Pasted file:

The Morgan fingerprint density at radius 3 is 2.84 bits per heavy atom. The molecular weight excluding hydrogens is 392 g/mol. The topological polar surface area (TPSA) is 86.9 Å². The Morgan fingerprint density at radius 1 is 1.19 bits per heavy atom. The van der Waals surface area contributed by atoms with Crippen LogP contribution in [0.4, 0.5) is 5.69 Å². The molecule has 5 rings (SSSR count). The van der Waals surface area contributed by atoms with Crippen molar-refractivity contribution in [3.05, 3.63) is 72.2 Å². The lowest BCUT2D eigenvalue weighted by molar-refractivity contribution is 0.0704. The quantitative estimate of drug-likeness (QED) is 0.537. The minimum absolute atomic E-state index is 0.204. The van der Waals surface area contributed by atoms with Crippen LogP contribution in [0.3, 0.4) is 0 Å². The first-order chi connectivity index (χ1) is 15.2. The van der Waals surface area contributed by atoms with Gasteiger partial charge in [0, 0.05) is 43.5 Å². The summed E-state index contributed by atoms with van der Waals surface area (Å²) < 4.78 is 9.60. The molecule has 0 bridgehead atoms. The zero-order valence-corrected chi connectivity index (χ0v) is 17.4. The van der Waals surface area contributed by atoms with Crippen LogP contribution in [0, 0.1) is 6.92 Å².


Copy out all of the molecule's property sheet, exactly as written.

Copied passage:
The Morgan fingerprint density at radius 3 is 2.84 bits per heavy atom. The molecular weight excluding hydrogens is 392 g/mol. The topological polar surface area (TPSA) is 86.9 Å². The Morgan fingerprint density at radius 1 is 1.19 bits per heavy atom. The van der Waals surface area contributed by atoms with Crippen LogP contribution in [0.4, 0.5) is 5.69 Å². The molecule has 5 rings (SSSR count). The van der Waals surface area contributed by atoms with Crippen molar-refractivity contribution in [3.05, 3.63) is 72.2 Å². The lowest BCUT2D eigenvalue weighted by molar-refractivity contribution is 0.0704. The quantitative estimate of drug-likeness (QED) is 0.537. The minimum absolute atomic E-state index is 0.204. The van der Waals surface area contributed by atoms with Crippen LogP contribution in [0.3, 0.4) is 0 Å². The first-order chi connectivity index (χ1) is 15.2. The van der Waals surface area contributed by atoms with Gasteiger partial charge in [0, 0.05) is 43.5 Å². The summed E-state index contributed by atoms with van der Waals surface area (Å²) < 4.78 is 9.60. The molecule has 0 bridgehead atoms. The zero-order valence-corrected chi connectivity index (χ0v) is 17.4. The van der Waals surface area contributed by atoms with Crippen LogP contribution in [0, 0.1) is 6.92 Å².